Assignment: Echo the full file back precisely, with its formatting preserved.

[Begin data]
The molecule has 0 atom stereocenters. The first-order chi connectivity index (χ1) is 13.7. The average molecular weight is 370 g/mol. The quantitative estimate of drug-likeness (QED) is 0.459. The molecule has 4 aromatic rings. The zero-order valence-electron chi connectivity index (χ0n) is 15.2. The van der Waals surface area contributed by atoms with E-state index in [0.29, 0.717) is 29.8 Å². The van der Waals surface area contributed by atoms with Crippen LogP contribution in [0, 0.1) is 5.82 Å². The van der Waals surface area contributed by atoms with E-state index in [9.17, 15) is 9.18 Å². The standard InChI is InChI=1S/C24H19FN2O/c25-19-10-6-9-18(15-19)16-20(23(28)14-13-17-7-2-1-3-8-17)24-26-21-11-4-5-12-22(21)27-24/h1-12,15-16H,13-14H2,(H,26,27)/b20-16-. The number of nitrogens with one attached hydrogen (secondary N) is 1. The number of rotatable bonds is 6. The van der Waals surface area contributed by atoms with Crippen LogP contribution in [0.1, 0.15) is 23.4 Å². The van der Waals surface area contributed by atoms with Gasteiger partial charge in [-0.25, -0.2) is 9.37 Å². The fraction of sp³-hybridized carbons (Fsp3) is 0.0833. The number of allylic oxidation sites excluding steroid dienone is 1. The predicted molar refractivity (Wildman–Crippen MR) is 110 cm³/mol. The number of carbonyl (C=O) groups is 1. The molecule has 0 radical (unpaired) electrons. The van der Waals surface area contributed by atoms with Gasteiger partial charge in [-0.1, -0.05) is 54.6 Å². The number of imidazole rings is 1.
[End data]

The molecule has 0 atom stereocenters. The first-order chi connectivity index (χ1) is 13.7. The average molecular weight is 370 g/mol. The quantitative estimate of drug-likeness (QED) is 0.459. The molecule has 4 aromatic rings. The zero-order valence-electron chi connectivity index (χ0n) is 15.2. The van der Waals surface area contributed by atoms with E-state index in [0.29, 0.717) is 29.8 Å². The van der Waals surface area contributed by atoms with Crippen LogP contribution in [0, 0.1) is 5.82 Å². The van der Waals surface area contributed by atoms with E-state index in [9.17, 15) is 9.18 Å². The standard InChI is InChI=1S/C24H19FN2O/c25-19-10-6-9-18(15-19)16-20(23(28)14-13-17-7-2-1-3-8-17)24-26-21-11-4-5-12-22(21)27-24/h1-12,15-16H,13-14H2,(H,26,27)/b20-16-. The number of nitrogens with one attached hydrogen (secondary N) is 1. The number of rotatable bonds is 6. The van der Waals surface area contributed by atoms with Crippen LogP contribution in [0.1, 0.15) is 23.4 Å². The van der Waals surface area contributed by atoms with Gasteiger partial charge in [-0.25, -0.2) is 9.37 Å². The fraction of sp³-hybridized carbons (Fsp3) is 0.0833. The number of allylic oxidation sites excluding steroid dienone is 1. The predicted molar refractivity (Wildman–Crippen MR) is 110 cm³/mol. The number of carbonyl (C=O) groups is 1. The molecule has 0 radical (unpaired) electrons. The van der Waals surface area contributed by atoms with Gasteiger partial charge in [-0.1, -0.05) is 54.6 Å². The number of imidazole rings is 1.